This word cloud shows the sentiments of Midstate consumers who responded to the September 2016 Consumer Outlook Index online survey.

Perceptions of the state’s economy are a bit more positive, with 28 percent saying “good,” and 19 percent “bad.”

Concerns about the job market continue to drag down consumers’ outlook, Graeff added, with only 12 percent of respondents saying that jobs are “easy to find” compared to 31 percent who said they are “hard to find.” And only 17 percent expect there will be “more job openings” in the next six months.

Middle Tennessee consumers continue to be the most optimistic about the economy, with West Tennesseans being the most pessimistic.

For more information, contact Graeff at 615-898-5124 or Tim.Graeff@mtsu.edu. Or visit www.mtsu.edu/consumer.

— Jimmy Hart (jimmy.hart@mtsu.edu)

tn-consumer-outlook-graph-sept2016

New provost featured on MTSU’s ‘Out of the Blue’ TV show [+VIDEO]

Veteran MTSU administrator Dr. Mark Byrnes, who became interim provost in April, is the featured guest on September’s “Out of the Blue,” the university’s public affairs television program.

This month’s program, which airs on NewsChannel 5+ and cable outlets throughout Middle Tennessee, also includes an interview with Dr. Chrisila Pettey, chair of MTSU’s Department of Computer Science, and looks back at the August commencement speech by former Faculty Senate president Dr. Tricia Farwell.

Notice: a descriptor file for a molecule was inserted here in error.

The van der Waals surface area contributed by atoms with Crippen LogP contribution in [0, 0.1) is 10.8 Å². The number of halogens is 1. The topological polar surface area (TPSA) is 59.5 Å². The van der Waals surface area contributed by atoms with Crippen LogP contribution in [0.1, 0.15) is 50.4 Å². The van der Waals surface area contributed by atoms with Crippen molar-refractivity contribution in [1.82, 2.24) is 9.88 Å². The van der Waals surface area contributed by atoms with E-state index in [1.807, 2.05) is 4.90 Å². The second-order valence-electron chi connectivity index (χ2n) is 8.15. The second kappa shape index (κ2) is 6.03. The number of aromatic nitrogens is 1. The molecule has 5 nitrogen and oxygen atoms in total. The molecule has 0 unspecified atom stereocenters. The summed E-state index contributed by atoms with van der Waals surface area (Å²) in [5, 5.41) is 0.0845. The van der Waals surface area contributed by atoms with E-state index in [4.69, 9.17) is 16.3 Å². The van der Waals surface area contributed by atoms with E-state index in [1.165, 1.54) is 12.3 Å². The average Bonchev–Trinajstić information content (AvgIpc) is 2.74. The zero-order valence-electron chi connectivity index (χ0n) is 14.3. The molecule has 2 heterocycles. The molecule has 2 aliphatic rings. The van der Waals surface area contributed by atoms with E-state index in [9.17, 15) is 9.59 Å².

Andrew Oppmann, the university’s vice president for marketing and communications, became the show’s permanent host in September.

The show has had interim hosts since the departure of Mike Browning, who left MTSU in 2014 to become public information officer for the city of Murfreesboro. Watch the full episode below:

https://youtu.be/TWx9pRJJWRA

Byrnes, a 1983 graduate of MTSU, joined the university faculty in 1991 and has served as dean of the College of Liberal Arts since 2010 until he was named chief academic officer by President Sidney A. McPhee. Byrnes talks with Oppmann about his new role and his goals as provost.

Andrew Oppmann

Andrew Oppmann

Pettey recalls in her segment the successful Hack-MT, a 36-hour marathon in MTSU’s Science Building last January, when students teams from around the region created apps, games and gadgets.

Dr. Mark Byrnes

Dr. Mark Byrnes

Dr. Chrisila Pettey

Dr. Chrisila Pettey

And the show concludes with a four-minute clip from Farwell’s commencement speech in August, which was described by McPhee as the shortest such talk in the university’s history.

“Out of the Blue” airs at 3:30 p.m. Sundays on NewsChannel 5+, which can be found on Comcast channel 250 in Nashville and Murfreesboro; Charter channel 182 in Nashville and WTVF’s HD channel 5.2.